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NIH funds Heritage College study examining Chagas disease transmission routes

(ATHENS, Ohio — Oct. 29, 2014) The Ohio University Heritage College of Osteopathic Medicine has received a $407,558 grant from the National Institutes of Health to study the geographic transmission patterns of the parasite that causes Chagas, a potentially fatal disease infecting about 11 million people in Mexico, Central America and South America. Mario Grijalva, Ph.D., professor of microbiology and director of the Tropical Disease Institute, is working with a collection of universities around the world to better understand how this deadly disease is disseminated in southern Ecuador and northern Peru.

The main transmission of Chagas is via a nocturnal insect known as the “kissing bug,” which carries a microscopic parasite that it spreads to victims after biting them and sucking their blood. The parasite can live inside its host for up to 20 years before causing health problems, or symptoms can appear within a few weeks of infection. Chagas can cause fever, heart failure or damage to the digestive system. Currently, there is no effective cure for Chagas, which the World Health Organization has listed as one of 17 neglected tropical diseases because of the historic lack of funding and research attention it has received.

Chagas is found predominantly in rural, impoverished areas of Latin America, although it is spreading to other parts of the world. An estimated 300,000 people in the United States carry the disease, according to the Centers for Disease Control and Prevention.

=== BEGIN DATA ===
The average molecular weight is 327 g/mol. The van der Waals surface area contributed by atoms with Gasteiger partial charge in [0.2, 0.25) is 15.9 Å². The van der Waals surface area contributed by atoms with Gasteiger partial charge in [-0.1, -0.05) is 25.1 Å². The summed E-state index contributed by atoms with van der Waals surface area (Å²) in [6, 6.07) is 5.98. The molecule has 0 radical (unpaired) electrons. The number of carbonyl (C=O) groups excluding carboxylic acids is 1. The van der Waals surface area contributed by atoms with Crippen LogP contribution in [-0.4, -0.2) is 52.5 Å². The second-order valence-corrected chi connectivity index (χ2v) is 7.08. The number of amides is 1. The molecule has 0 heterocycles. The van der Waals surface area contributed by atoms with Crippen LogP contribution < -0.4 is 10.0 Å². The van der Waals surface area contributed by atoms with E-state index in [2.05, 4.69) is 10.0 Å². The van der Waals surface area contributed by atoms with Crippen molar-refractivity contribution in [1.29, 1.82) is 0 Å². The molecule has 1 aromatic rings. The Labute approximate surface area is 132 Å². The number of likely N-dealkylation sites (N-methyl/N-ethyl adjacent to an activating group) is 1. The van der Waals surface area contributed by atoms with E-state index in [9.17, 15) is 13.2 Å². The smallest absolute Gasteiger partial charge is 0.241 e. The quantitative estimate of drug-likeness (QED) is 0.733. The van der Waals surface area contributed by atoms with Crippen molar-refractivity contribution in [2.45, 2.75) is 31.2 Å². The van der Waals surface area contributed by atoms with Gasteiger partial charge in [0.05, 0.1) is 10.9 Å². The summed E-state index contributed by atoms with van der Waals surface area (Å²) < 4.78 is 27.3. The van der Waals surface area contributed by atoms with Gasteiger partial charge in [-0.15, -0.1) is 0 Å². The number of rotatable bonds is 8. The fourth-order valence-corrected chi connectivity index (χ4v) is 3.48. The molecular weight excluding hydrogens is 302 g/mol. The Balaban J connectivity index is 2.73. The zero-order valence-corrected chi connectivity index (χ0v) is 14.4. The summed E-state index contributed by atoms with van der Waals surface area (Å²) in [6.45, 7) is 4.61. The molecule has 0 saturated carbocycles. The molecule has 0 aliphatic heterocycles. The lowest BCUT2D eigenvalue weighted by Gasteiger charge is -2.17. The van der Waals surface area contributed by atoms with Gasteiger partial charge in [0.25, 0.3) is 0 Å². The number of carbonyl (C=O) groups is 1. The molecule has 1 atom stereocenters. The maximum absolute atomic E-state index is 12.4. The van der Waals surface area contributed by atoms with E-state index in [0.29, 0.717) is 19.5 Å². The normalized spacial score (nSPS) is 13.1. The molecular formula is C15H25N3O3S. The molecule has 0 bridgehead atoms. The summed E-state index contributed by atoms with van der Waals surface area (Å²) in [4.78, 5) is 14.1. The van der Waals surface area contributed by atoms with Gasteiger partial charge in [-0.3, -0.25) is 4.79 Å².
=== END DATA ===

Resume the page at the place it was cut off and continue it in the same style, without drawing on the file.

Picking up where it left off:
The National Institute of Allergy and Infectious Disease awarded the three-year grant to the Heritage College to conduct genotyping on both the insect and the parasite and to identify and predict spatial transmission routes and environmental factors that contribute to the distribution of the disease across southern Ecuador and northern Peru.

“We expect this study will provide a model that can be used to study the dispersal and distribution of other neglected tropical diseases,” said Grijalva. “Understanding the spatial transmission routes of Chagas is critical if we are to interrupt the spread of the disease and implement successful measures to control it.”

In Ecuador, Ohio University and Catholic University of Ecuador jointly operate a Center for Infectious and Chronic Disease Research, which provides the project with trained personnel and infrastructure to conduct high-level biomedical research in northern South America.

“The Tropical Disease Institute promotes multi-national and multi-disciplinary collaborations among researchers and health care professionals,” said Heritage College Executive Dean Kenneth H. Johnson, D.O. “Dr. Grijalva’s valuable project is an example of how collaborative efforts can be implemented to improve the health of underserved populations around the world.”

The Ohio University Heritage College of Osteopathic Medicine is a leader in training dedicated primary care physicians who are prepared to address the most pervasive medical needs in the state and the nation. Approximately 50 percent of Heritage College alumni practice in primary care and nearly 60 percent practice in Ohio. CARE LEADS HERE.

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Last updated: 01/28/2016